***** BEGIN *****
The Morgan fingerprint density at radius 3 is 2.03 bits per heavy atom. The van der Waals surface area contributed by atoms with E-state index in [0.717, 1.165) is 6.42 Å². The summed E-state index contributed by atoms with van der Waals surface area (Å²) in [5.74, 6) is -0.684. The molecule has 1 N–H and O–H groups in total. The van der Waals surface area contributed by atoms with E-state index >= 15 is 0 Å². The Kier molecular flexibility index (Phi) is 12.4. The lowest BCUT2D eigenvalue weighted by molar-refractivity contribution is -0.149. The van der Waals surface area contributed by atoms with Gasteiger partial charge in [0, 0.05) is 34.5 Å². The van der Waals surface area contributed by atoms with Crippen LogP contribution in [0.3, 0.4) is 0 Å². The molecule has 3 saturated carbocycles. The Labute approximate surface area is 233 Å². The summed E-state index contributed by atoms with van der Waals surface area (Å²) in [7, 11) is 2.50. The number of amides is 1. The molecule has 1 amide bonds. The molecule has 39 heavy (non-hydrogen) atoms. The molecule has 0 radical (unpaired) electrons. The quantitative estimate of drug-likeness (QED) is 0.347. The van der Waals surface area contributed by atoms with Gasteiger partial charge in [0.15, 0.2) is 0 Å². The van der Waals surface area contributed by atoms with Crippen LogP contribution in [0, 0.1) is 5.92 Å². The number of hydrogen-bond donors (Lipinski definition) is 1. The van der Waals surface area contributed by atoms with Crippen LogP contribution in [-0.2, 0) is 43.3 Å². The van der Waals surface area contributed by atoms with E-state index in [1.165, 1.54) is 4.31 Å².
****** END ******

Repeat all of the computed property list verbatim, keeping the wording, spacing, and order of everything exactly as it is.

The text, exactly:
The Morgan fingerprint density at radius 3 is 2.03 bits per heavy atom. The van der Waals surface area contributed by atoms with E-state index in [0.717, 1.165) is 6.42 Å². The summed E-state index contributed by atoms with van der Waals surface area (Å²) in [5.74, 6) is -0.684. The molecule has 1 N–H and O–H groups in total. The van der Waals surface area contributed by atoms with E-state index >= 15 is 0 Å². The Kier molecular flexibility index (Phi) is 12.4. The lowest BCUT2D eigenvalue weighted by molar-refractivity contribution is -0.149. The van der Waals surface area contributed by atoms with Gasteiger partial charge in [0, 0.05) is 34.5 Å². The van der Waals surface area contributed by atoms with Crippen LogP contribution in [0.3, 0.4) is 0 Å². The molecule has 3 saturated carbocycles. The Labute approximate surface area is 233 Å². The summed E-state index contributed by atoms with van der Waals surface area (Å²) in [7, 11) is 2.50. The number of amides is 1. The molecule has 1 amide bonds. The molecule has 39 heavy (non-hydrogen) atoms. The molecule has 0 radical (unpaired) electrons. The quantitative estimate of drug-likeness (QED) is 0.347. The van der Waals surface area contributed by atoms with Gasteiger partial charge in [0.15, 0.2) is 0 Å². The van der Waals surface area contributed by atoms with Crippen LogP contribution in [0, 0.1) is 5.92 Å². The number of hydrogen-bond donors (Lipinski definition) is 1. The van der Waals surface area contributed by atoms with Crippen LogP contribution in [-0.2, 0) is 43.3 Å². The van der Waals surface area contributed by atoms with E-state index in [1.165, 1.54) is 4.31 Å².